2. Working with professionals*

        Something that’s worked well in our distributed work group when we got a new remote worker was for that worker to put an out of office reminder up each evening with their normal business hours and an emergency contact number in case it was a must complete today kind of thing. The majority of us were on the East coast with remote workers scattered across the U.S. all the way to the West coast. This helped everyone remember that there was a limited overlap time period that should be used most often for work and still allowed for those times when something needed to be completed outside of normal office hours.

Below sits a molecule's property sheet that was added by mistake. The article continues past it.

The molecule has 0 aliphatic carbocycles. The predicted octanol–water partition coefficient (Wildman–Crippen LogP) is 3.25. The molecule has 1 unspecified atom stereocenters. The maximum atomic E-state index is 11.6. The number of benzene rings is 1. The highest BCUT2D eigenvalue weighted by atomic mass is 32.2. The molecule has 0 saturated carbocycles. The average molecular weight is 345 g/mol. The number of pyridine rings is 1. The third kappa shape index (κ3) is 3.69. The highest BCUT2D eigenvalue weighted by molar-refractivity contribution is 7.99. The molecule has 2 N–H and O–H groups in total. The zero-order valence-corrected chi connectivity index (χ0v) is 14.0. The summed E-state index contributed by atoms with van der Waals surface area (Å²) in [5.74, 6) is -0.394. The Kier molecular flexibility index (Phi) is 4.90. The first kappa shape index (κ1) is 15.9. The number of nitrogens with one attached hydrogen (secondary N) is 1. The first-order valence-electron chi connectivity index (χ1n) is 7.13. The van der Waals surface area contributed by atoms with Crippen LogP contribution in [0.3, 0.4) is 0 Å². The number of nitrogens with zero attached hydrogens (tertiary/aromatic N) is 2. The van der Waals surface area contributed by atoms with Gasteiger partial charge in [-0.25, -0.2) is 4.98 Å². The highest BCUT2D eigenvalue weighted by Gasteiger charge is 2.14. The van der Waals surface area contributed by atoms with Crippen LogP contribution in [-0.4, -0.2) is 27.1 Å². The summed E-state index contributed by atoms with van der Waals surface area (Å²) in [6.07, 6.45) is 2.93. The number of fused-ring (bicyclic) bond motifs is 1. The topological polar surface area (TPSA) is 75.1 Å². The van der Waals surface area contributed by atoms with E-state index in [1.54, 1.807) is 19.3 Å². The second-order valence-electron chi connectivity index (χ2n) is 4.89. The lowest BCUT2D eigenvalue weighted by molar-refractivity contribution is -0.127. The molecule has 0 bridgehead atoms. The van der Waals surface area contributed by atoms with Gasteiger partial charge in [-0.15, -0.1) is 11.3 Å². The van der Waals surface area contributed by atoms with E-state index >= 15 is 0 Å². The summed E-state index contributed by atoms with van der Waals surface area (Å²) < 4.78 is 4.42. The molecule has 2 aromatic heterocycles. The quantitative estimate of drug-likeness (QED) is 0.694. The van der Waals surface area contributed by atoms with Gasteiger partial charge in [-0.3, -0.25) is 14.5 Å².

4. Emily K*

      Agreed – my department has people on both coasts and except in extreme circumstances where there’s no other option, we do not schedule meetings that pull in both coasts before 8 AM Pacific or after 4 PM Eastern, and we don’t expect people to respond to requests outside of their local business hours. We have a fairly robust commitment to work-life balance and it’s always been this way so people on the west coast just understand and expect that they need to plan ahead or wait til the following morning to get a response from the east coast. It probably helps a bit that we have more on the east coast than the west coast and the time difference isn’t as bad when you’re just waiting til noon for their day to start instead of waiting overnight because their day has already ended, and that all of our west coast employees work from home, so rolling out of bed in time to dial into an 8 AM call isn’t as bad as needing to be in an office by 8. But the time difference is just something that’s built into our expectations of what’s reasonable.